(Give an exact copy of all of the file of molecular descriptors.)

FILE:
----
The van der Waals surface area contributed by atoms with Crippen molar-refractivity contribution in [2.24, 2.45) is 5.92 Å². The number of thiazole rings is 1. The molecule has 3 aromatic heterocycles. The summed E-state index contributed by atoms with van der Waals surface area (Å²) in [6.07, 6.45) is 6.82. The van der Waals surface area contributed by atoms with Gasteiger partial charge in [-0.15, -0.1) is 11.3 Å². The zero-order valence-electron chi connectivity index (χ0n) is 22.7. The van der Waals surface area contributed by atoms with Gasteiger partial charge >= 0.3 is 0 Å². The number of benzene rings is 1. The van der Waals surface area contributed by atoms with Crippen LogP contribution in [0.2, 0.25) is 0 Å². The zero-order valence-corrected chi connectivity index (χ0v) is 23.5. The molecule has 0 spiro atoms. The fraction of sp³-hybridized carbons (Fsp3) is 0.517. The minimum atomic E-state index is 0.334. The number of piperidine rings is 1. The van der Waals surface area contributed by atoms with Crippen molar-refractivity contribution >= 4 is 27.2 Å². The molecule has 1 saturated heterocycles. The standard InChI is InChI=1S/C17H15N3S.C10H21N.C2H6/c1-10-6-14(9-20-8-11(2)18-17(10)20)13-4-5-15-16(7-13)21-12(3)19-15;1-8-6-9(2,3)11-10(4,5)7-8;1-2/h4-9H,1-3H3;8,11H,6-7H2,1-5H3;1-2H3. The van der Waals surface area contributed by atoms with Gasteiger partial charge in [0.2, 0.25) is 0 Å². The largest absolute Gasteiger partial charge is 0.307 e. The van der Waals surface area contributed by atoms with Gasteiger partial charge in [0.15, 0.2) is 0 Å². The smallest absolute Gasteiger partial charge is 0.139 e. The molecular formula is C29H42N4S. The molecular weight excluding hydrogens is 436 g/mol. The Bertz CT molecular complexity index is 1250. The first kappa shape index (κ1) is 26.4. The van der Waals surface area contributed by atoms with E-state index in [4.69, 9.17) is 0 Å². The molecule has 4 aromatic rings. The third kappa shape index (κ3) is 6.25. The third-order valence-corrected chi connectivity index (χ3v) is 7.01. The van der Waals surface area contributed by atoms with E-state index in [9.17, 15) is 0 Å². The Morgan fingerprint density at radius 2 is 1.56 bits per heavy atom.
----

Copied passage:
The van der Waals surface area contributed by atoms with Crippen molar-refractivity contribution in [2.24, 2.45) is 5.92 Å². The number of thiazole rings is 1. The molecule has 3 aromatic heterocycles. The summed E-state index contributed by atoms with van der Waals surface area (Å²) in [6.07, 6.45) is 6.82. The van der Waals surface area contributed by atoms with Gasteiger partial charge in [-0.15, -0.1) is 11.3 Å². The zero-order valence-electron chi connectivity index (χ0n) is 22.7. The van der Waals surface area contributed by atoms with Gasteiger partial charge >= 0.3 is 0 Å². The number of benzene rings is 1. The van der Waals surface area contributed by atoms with Crippen LogP contribution in [0.2, 0.25) is 0 Å². The zero-order valence-corrected chi connectivity index (χ0v) is 23.5. The molecule has 0 spiro atoms. The fraction of sp³-hybridized carbons (Fsp3) is 0.517. The minimum atomic E-state index is 0.334. The number of piperidine rings is 1. The van der Waals surface area contributed by atoms with Crippen molar-refractivity contribution >= 4 is 27.2 Å². The molecule has 1 saturated heterocycles. The standard InChI is InChI=1S/C17H15N3S.C10H21N.C2H6/c1-10-6-14(9-20-8-11(2)18-17(10)20)13-4-5-15-16(7-13)21-12(3)19-15;1-8-6-9(2,3)11-10(4,5)7-8;1-2/h4-9H,1-3H3;8,11H,6-7H2,1-5H3;1-2H3. The van der Waals surface area contributed by atoms with Gasteiger partial charge in [0.2, 0.25) is 0 Å². The largest absolute Gasteiger partial charge is 0.307 e. The van der Waals surface area contributed by atoms with Gasteiger partial charge in [0.15, 0.2) is 0 Å². The smallest absolute Gasteiger partial charge is 0.139 e. The molecular formula is C29H42N4S. The molecular weight excluding hydrogens is 436 g/mol. The Bertz CT molecular complexity index is 1250. The first kappa shape index (κ1) is 26.4. The van der Waals surface area contributed by atoms with E-state index in [4.69, 9.17) is 0 Å². The molecule has 4 aromatic rings. The third kappa shape index (κ3) is 6.25. The third-order valence-corrected chi connectivity index (χ3v) is 7.01. The van der Waals surface area contributed by atoms with E-state index in [9.17, 15) is 0 Å². The Morgan fingerprint density at radius 2 is 1.56 bits per heavy atom.